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There is no pretense about Chicago-based singer-songwriter Angel Olsen. Her style moves counter to the trends of today’s soundscape — raw, stripped-down, and beautifully underproduced — and her recent move from Bathetic Records to Jagjaguwar is poised to catapult her to the next level alongside labelmates Bon Iver and Foxygen.

Monday night, she wandered onto The Echo’s stage like she’d accidentally made a wrong turn and now found herself with a guitar in hand among a sea of fans waiting for her next move with bated breath. She looked out onto the crowd with a steely gaze, and with a weepy cello behind her, I felt as though Olsen had invited us into the intimate surroundings of her home for our own private show — what joy to watch her tinker among her own solitude and exorcise her personal demons!

But make no mistake about it; this reserved persona gave way to a stellar and understated performance. A dull roar from the crowd instantly hushed as the ghostly whispers of “Acrobat” subtly sprouted from Olsen’s lips, and with that, the evening was underway.

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All photos by: Kim Willming

Olsen’s stage persona is every bit what you’d expect from hearing her music. So few and far between were her dialogues with the audience that her hungry fans hung on every utterance. She is the musical equivalent of watching a Nicolas Winding Refn movie. Limited dialogue, maximum emotion.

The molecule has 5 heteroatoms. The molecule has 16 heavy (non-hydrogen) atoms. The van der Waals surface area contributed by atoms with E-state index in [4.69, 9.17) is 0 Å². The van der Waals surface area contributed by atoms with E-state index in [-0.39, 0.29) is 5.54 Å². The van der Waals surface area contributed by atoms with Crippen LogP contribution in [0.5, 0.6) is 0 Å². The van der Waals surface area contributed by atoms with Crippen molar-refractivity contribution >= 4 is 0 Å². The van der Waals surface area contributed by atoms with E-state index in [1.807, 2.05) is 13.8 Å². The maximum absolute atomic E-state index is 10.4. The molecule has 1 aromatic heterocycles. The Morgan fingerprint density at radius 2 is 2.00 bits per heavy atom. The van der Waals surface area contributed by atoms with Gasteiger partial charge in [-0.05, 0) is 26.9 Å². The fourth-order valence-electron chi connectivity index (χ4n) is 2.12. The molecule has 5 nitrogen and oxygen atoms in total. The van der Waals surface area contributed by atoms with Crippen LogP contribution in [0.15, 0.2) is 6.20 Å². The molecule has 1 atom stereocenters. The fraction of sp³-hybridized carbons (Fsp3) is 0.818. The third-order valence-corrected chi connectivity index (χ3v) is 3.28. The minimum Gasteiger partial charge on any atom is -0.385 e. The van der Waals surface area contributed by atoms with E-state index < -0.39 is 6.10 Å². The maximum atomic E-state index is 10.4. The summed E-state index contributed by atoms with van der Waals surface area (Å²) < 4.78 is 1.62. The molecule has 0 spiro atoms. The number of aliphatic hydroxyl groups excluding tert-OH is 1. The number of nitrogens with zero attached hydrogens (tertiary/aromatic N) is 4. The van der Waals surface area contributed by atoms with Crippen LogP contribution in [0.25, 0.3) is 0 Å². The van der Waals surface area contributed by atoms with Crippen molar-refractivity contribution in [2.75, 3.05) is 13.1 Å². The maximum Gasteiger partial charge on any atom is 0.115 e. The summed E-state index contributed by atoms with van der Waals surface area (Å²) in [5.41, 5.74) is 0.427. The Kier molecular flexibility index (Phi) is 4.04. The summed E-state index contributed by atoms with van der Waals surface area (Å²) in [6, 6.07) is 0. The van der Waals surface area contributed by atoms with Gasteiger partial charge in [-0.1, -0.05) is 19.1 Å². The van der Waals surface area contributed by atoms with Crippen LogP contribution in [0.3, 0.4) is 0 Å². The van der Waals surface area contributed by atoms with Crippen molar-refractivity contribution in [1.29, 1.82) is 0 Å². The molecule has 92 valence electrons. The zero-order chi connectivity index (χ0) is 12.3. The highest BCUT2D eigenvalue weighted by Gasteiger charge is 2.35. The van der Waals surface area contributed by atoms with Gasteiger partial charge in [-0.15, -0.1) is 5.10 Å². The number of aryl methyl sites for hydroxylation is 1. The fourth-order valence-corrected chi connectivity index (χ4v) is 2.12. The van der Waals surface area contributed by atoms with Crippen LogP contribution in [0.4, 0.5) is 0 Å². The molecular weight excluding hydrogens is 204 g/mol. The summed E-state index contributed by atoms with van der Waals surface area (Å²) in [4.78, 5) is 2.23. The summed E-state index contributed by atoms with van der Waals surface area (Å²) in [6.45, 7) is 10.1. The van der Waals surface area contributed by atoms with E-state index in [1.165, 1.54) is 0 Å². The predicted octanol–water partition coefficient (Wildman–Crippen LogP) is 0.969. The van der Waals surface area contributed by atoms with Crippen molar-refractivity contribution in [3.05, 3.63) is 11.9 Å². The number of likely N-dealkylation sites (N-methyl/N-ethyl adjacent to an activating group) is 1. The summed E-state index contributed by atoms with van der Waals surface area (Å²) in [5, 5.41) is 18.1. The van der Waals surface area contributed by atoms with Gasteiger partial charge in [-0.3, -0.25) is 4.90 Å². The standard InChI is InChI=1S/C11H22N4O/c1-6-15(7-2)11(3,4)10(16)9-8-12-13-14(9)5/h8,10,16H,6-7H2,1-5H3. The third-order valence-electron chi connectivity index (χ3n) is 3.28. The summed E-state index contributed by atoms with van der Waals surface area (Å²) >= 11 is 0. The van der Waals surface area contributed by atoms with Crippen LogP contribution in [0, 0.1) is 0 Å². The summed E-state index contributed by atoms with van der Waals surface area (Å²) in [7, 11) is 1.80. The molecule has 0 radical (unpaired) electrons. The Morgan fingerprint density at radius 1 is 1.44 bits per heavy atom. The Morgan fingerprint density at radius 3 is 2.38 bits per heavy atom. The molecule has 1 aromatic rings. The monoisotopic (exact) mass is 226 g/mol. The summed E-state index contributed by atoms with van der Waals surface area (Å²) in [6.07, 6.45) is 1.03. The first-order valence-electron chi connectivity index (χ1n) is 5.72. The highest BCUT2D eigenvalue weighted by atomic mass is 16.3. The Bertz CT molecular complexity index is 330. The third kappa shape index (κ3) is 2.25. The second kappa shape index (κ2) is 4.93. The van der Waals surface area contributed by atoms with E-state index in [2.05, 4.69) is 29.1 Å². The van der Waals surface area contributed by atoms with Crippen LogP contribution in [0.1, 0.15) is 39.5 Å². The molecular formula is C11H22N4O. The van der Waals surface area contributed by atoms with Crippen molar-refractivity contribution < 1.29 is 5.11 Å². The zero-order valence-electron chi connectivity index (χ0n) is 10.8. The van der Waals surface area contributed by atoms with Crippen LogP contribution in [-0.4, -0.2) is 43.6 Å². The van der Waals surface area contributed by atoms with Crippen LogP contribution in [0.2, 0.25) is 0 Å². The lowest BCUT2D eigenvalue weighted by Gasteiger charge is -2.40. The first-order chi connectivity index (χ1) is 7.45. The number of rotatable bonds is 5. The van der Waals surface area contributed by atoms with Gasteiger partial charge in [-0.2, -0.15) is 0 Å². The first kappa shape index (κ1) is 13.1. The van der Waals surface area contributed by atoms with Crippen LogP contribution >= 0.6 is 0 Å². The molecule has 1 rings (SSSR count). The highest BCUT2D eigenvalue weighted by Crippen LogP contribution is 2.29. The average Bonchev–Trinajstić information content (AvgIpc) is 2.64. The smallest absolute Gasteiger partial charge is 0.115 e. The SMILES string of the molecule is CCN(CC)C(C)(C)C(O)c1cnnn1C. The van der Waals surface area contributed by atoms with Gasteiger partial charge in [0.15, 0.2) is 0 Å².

The evening was a trip through much of Olsen’s newer material from the late-2012 release Half Way Home, which is dotted with some lighter fare than her initial 2011 EP offering, Strange Cacti. Songs like “The Waiting” nod to the delicate percussion and progressions of ‘60 folk-pop artists such as The Mamas and The Papas. With a swig of her PBR and a boisterous “What’s Up?” Olsen introduced “Drunk and With Dreams,” saying enigmatically “This next song is about buying drinks.” “Can I buy you a drink? an audience member deftly served up.

Though “The Waiting” and her more up-tempo numbers are quality — a fresh take on a familiar genre — Olsen’s gift shines brightest when it is just her, a guitar, and little else. Her voice is staggering and unique. It is seemingly untrained in the best way possible. She was sometimes soft and introspective, as on “Always Half Strange,” and in moments of true brilliance, she’d lift her head to open her rich reserves, such as with “Some Things Cosmic.” Her’s is a voice that sits somewhere comfortably between operatic and the country call of a yodel. Watching this natural display, the range and fluidity of her swoons and croons, was spiritual.

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Olsen’s bassist and drummer retreated for the even further stripped down final numbers. Then, facing an empty stage, Olsen’s fans clamored for more. Chants of “Angel! Angel! Angel!” A series of regimented clapping immediately began to help coax her out once again. Olsen emerged — alone — and took her spot on stage to bid adieu with the apt “Lonely Universe,” a song traversing the goodbye — or lack there of — to her mother.

But perhaps the sweetest moment was when Olsen brought “Miranda” to a final lull. In that delicate moment just between absolute silence and applause, the snap of a camera’s shutter drew her gaze and a quizzical, modest grin — another reminder that this is all still so new. As if we needed anything beyond her honest and heart-wrenching lyrics to remind us that, for Angel Olsen, what you see is what you get.

Previously only available digitally and on vinyl, Bathetic will be releasing Half Way Home in its first-ever CD format on May 14th.

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Angel Olsen